Scholars and Oracles

As Margaret and I batted ideas around this past weekend, we noted again that so many people show a proclivity to accept claims on the basis of a speaker’s authority, without qualification. We were thinking of a scholar we know of, whom people quote as though his words settled an issue once and for all.

(This called to my mind the phrase ipse dixit, Latin for “he himself said it,” a locution associated with Pythagoreans’ invocations of their founder’s authoritative pronouncements. Then I wondered what the Greek for ipse dixit was, since Pythagoras presumably dixited in Greek, and in my grandfather’s Dictionary of Foreign Phrases and Classical Quotations tracked down the phrase autos epha, αὐτὸς ἔφα. But that’s all a digression.)

We batted the problem around for a while. It’s more complicated than it appears, since we know a little about so many fields in which we’re dependent on the words of experts for even what little we know. If I say something about macroeconomics, it’s usually not on the basis of my having thought through the disciplinary logic of an assertion, but on the basis of my taking someone’s word for it. All the more so for, for instance, neurology; radically less so for, say, philosophy (an area in which I’m not a specialist, but am moderately well-read).

I’ve encountered numerous people who seem to think, though, that citing what Derrida, or Karl Barth, or Dom Crossan, or Walter Brueggemann, or Chris Seitz said, settles an argument. Ipse dixit! While each of these constitutes a formidable authority, I’m troubled by the notion that their words might carry a point solely by virtue of the fact that they spoke (or “wrote”) them; only a shade more justified is the assumption that the argument a scholar advances should carry decisive weight just because he advances it. The fact that Crossan thinks something is a powerful argument impresses me (because I know him to be a thoughtful, reflective intellect) — but I can still call his argument into question. He’s a scholar, not an oracle.

Still, I’m accepting somebody’s ipse dixit much of the time; I’m not immune to the problem I note in others. If there’s a difference, I suspect it may play out in this kind of way: First, in my area of greatest special interest, I believe hardly anything on the basis of who said it. My closest friends and allies, or my most persistent discursive adversaries, in all cases I expect that an argument win me over, not collegial sympathy or partisan alliance (when I hear people soft-pedal the shoddiness of an argument because it’s from someone on their side of an issue )—whether a “prophetic” reappraiser or an “orthodox” reasserter — I wince with disappointment. Second, since we will always rely on the guidance of people more expert than we, we ought also try always to stay humble about the claims we reject out of hand: “— as though Schüssler Fiorenza hadn’t settled that years ago!” Well, maybe she did, and maybe she didn’t, but let’s look at the arguments.— Third, I suspect we should be extra cautious about ipse dixits where we have a pro or con investment, since it’s so devilishly easy simply to treat our hero as the one who solved all vexing problems with his brilliance, or to derogate our adversary as the one whose ludicrous misstatement (often misquoted or taken out of context) reveals the vacuity of everyone who agrees with her. We are rarely so very right, and our adversaries never so very wrong, as overblown rhetoric suggests (except when I criticize Dan Brown or some ecclesiastical counterpart of his).* Fourth, we should watch out for ipsedixitism in more of our discussions; when someone says, “Well, Roger Ebert liked it,” or “Well, President Bush says this is necessary,” or “Jon Stewart called her ridiculous,” not just to rest content with our hero’s vindication or our foe’s discountenance, but to press for reasons.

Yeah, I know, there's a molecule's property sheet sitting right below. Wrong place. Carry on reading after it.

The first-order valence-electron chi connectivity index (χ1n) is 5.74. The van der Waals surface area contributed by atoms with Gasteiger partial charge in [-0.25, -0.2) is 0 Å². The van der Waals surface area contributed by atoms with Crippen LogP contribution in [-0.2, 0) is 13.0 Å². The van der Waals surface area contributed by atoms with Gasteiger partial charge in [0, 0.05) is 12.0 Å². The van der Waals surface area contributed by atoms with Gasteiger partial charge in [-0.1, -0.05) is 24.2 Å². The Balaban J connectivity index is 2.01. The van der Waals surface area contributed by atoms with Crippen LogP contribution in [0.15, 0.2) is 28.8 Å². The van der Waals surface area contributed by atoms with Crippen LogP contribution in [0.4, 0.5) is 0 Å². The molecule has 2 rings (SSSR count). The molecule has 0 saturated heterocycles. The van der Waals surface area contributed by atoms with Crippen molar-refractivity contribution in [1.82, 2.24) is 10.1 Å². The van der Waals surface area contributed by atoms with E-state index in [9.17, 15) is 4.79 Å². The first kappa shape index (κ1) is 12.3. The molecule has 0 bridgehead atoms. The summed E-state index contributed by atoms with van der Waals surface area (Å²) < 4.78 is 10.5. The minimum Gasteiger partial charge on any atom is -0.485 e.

It won’t work in any far-reaching way. Most of us want to accommodate our intellectual convictions to our likes and dislikes, rather than acknowledging that some things and people we like are not intellectual heavy hitters, or that those we dislike might be even more profound than our allies. And since so many people really are quite clever, our appeals to their personal authority aren’t groundless; they know more about X, Y, or Z than we do. On the other hand, it won’t kill anyone for more of us to make an effort.